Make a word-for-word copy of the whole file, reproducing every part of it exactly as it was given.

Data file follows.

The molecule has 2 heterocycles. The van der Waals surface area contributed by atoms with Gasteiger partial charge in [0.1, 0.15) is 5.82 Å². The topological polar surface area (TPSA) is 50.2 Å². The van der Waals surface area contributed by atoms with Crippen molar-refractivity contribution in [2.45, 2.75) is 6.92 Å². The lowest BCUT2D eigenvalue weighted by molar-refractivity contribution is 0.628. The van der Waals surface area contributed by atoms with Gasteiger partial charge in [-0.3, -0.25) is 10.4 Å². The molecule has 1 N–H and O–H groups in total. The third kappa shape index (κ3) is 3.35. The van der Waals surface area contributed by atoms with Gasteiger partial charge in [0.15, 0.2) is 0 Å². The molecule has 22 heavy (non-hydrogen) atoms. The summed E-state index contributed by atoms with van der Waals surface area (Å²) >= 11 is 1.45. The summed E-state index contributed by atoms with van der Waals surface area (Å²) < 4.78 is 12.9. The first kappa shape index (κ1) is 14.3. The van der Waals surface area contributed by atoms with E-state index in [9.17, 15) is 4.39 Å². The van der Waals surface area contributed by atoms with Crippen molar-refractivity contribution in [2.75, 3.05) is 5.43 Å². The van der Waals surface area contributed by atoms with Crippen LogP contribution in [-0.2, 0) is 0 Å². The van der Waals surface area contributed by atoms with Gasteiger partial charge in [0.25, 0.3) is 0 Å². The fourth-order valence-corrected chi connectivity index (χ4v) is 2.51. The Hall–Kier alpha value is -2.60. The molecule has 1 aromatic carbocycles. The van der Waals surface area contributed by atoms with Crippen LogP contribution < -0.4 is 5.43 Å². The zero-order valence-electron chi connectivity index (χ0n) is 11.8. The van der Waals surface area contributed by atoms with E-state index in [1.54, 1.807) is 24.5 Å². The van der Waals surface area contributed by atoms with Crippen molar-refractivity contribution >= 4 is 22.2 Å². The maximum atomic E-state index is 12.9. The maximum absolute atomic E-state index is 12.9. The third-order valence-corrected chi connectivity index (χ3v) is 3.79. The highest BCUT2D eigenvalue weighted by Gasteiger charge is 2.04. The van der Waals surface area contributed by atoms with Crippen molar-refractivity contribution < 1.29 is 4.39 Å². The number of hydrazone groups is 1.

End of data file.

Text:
The molecule has 2 heterocycles. The van der Waals surface area contributed by atoms with Gasteiger partial charge in [0.1, 0.15) is 5.82 Å². The topological polar surface area (TPSA) is 50.2 Å². The van der Waals surface area contributed by atoms with Crippen molar-refractivity contribution in [2.45, 2.75) is 6.92 Å². The lowest BCUT2D eigenvalue weighted by molar-refractivity contribution is 0.628. The van der Waals surface area contributed by atoms with Gasteiger partial charge in [-0.3, -0.25) is 10.4 Å². The molecule has 1 N–H and O–H groups in total. The third kappa shape index (κ3) is 3.35. The van der Waals surface area contributed by atoms with Gasteiger partial charge in [0.15, 0.2) is 0 Å². The molecule has 22 heavy (non-hydrogen) atoms. The summed E-state index contributed by atoms with van der Waals surface area (Å²) >= 11 is 1.45. The summed E-state index contributed by atoms with van der Waals surface area (Å²) < 4.78 is 12.9. The first kappa shape index (κ1) is 14.3. The van der Waals surface area contributed by atoms with E-state index in [9.17, 15) is 4.39 Å². The van der Waals surface area contributed by atoms with Crippen molar-refractivity contribution in [2.75, 3.05) is 5.43 Å². The van der Waals surface area contributed by atoms with Crippen LogP contribution in [-0.2, 0) is 0 Å². The van der Waals surface area contributed by atoms with Gasteiger partial charge in [0.25, 0.3) is 0 Å². The fourth-order valence-corrected chi connectivity index (χ4v) is 2.51. The Hall–Kier alpha value is -2.60. The molecule has 1 aromatic carbocycles. The van der Waals surface area contributed by atoms with Crippen LogP contribution < -0.4 is 5.43 Å². The zero-order valence-electron chi connectivity index (χ0n) is 11.8. The van der Waals surface area contributed by atoms with E-state index in [1.54, 1.807) is 24.5 Å². The van der Waals surface area contributed by atoms with Crippen molar-refractivity contribution >= 4 is 22.2 Å². The maximum atomic E-state index is 12.9. The maximum absolute atomic E-state index is 12.9. The third-order valence-corrected chi connectivity index (χ3v) is 3.79. The highest BCUT2D eigenvalue weighted by Gasteiger charge is 2.04. The van der Waals surface area contributed by atoms with Crippen molar-refractivity contribution < 1.29 is 4.39 Å². The number of hydrazone groups is 1.